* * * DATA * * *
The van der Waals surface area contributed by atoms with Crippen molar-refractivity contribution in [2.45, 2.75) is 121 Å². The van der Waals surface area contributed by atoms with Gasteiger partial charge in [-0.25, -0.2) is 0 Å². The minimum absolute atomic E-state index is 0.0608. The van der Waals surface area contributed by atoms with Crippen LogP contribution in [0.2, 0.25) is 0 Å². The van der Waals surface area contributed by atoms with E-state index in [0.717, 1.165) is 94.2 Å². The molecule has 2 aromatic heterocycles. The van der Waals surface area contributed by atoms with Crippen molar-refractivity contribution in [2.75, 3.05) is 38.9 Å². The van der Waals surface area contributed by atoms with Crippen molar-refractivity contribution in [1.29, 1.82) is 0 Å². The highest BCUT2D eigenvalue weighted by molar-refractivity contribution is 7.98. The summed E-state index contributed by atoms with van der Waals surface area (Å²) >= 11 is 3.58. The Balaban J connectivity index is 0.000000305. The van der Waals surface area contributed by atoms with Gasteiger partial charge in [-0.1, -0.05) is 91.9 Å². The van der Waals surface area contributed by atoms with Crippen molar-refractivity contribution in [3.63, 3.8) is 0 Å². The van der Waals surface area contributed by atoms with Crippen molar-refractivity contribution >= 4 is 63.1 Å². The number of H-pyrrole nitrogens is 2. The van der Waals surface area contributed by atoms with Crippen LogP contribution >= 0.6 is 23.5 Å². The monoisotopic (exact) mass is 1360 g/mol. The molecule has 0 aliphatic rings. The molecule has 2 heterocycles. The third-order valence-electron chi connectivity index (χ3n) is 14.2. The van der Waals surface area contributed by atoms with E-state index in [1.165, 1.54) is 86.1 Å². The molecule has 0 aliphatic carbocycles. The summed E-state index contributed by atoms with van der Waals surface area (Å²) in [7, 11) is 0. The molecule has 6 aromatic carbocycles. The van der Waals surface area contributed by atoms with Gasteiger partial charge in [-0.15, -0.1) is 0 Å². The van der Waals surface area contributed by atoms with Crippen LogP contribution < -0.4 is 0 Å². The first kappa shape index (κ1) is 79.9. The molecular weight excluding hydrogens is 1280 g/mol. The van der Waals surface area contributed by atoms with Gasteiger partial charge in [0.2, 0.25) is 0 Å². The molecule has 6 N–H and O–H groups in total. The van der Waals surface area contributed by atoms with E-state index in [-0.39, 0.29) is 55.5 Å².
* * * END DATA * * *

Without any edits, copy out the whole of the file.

The van der Waals surface area contributed by atoms with Crippen molar-refractivity contribution in [2.45, 2.75) is 121 Å². The van der Waals surface area contributed by atoms with Gasteiger partial charge in [-0.25, -0.2) is 0 Å². The minimum absolute atomic E-state index is 0.0608. The van der Waals surface area contributed by atoms with Crippen LogP contribution in [0.2, 0.25) is 0 Å². The van der Waals surface area contributed by atoms with E-state index in [0.717, 1.165) is 94.2 Å². The molecule has 2 aromatic heterocycles. The van der Waals surface area contributed by atoms with Crippen molar-refractivity contribution in [2.75, 3.05) is 38.9 Å². The van der Waals surface area contributed by atoms with Crippen molar-refractivity contribution in [1.29, 1.82) is 0 Å². The highest BCUT2D eigenvalue weighted by molar-refractivity contribution is 7.98. The summed E-state index contributed by atoms with van der Waals surface area (Å²) >= 11 is 3.58. The Balaban J connectivity index is 0.000000305. The van der Waals surface area contributed by atoms with Gasteiger partial charge in [-0.1, -0.05) is 91.9 Å². The van der Waals surface area contributed by atoms with Crippen molar-refractivity contribution in [3.63, 3.8) is 0 Å². The van der Waals surface area contributed by atoms with Crippen molar-refractivity contribution >= 4 is 63.1 Å². The number of H-pyrrole nitrogens is 2. The van der Waals surface area contributed by atoms with Crippen LogP contribution >= 0.6 is 23.5 Å². The monoisotopic (exact) mass is 1360 g/mol. The molecule has 0 aliphatic rings. The molecule has 2 heterocycles. The third-order valence-electron chi connectivity index (χ3n) is 14.2. The van der Waals surface area contributed by atoms with E-state index in [1.165, 1.54) is 86.1 Å². The molecule has 0 aliphatic carbocycles. The summed E-state index contributed by atoms with van der Waals surface area (Å²) in [7, 11) is 0. The molecule has 6 aromatic carbocycles. The van der Waals surface area contributed by atoms with Gasteiger partial charge in [-0.15, -0.1) is 0 Å². The van der Waals surface area contributed by atoms with Crippen LogP contribution < -0.4 is 0 Å². The first kappa shape index (κ1) is 79.9. The molecular weight excluding hydrogens is 1280 g/mol. The van der Waals surface area contributed by atoms with Gasteiger partial charge in [0.2, 0.25) is 0 Å². The molecule has 6 N–H and O–H groups in total. The van der Waals surface area contributed by atoms with E-state index in [-0.39, 0.29) is 55.5 Å².